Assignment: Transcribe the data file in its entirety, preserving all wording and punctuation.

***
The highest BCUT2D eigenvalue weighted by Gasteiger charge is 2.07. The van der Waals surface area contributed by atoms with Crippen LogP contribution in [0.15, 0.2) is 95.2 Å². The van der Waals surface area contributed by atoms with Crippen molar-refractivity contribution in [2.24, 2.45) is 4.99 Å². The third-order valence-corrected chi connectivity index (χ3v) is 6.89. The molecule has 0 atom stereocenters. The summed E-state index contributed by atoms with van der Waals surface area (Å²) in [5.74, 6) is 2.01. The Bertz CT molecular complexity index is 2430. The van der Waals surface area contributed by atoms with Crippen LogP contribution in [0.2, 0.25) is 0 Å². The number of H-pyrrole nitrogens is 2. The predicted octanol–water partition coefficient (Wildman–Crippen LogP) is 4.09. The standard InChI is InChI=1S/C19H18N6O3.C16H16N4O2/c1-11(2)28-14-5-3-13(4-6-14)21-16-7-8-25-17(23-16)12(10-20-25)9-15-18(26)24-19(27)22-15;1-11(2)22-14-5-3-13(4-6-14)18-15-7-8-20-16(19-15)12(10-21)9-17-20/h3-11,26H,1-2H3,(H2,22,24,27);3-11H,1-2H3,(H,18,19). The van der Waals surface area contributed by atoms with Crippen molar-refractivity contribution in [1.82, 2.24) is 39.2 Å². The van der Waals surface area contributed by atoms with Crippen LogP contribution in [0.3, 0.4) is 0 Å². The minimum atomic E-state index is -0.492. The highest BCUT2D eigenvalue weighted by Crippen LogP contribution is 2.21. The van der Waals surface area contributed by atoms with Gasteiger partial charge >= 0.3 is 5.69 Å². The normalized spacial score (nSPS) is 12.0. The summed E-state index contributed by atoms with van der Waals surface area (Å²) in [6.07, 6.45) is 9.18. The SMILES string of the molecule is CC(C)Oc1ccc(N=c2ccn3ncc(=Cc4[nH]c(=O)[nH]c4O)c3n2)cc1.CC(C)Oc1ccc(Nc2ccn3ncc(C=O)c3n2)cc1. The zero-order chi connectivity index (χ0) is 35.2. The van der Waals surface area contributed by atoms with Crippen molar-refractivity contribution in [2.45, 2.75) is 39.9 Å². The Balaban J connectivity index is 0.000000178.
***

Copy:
The highest BCUT2D eigenvalue weighted by Gasteiger charge is 2.07. The van der Waals surface area contributed by atoms with Crippen LogP contribution in [0.15, 0.2) is 95.2 Å². The van der Waals surface area contributed by atoms with Crippen molar-refractivity contribution in [2.24, 2.45) is 4.99 Å². The third-order valence-corrected chi connectivity index (χ3v) is 6.89. The molecule has 0 atom stereocenters. The summed E-state index contributed by atoms with van der Waals surface area (Å²) in [5.74, 6) is 2.01. The Bertz CT molecular complexity index is 2430. The van der Waals surface area contributed by atoms with Crippen LogP contribution in [0.2, 0.25) is 0 Å². The number of H-pyrrole nitrogens is 2. The predicted octanol–water partition coefficient (Wildman–Crippen LogP) is 4.09. The standard InChI is InChI=1S/C19H18N6O3.C16H16N4O2/c1-11(2)28-14-5-3-13(4-6-14)21-16-7-8-25-17(23-16)12(10-20-25)9-15-18(26)24-19(27)22-15;1-11(2)22-14-5-3-13(4-6-14)18-15-7-8-20-16(19-15)12(10-21)9-17-20/h3-11,26H,1-2H3,(H2,22,24,27);3-11H,1-2H3,(H,18,19). The van der Waals surface area contributed by atoms with Crippen molar-refractivity contribution in [1.82, 2.24) is 39.2 Å². The van der Waals surface area contributed by atoms with Crippen LogP contribution in [0.3, 0.4) is 0 Å². The minimum atomic E-state index is -0.492. The highest BCUT2D eigenvalue weighted by Crippen LogP contribution is 2.21. The van der Waals surface area contributed by atoms with Gasteiger partial charge >= 0.3 is 5.69 Å². The normalized spacial score (nSPS) is 12.0. The summed E-state index contributed by atoms with van der Waals surface area (Å²) in [6.07, 6.45) is 9.18. The SMILES string of the molecule is CC(C)Oc1ccc(N=c2ccn3ncc(=Cc4[nH]c(=O)[nH]c4O)c3n2)cc1.CC(C)Oc1ccc(Nc2ccn3ncc(C=O)c3n2)cc1. The zero-order chi connectivity index (χ0) is 35.2. The van der Waals surface area contributed by atoms with Crippen molar-refractivity contribution in [2.45, 2.75) is 39.9 Å². The Balaban J connectivity index is 0.000000178.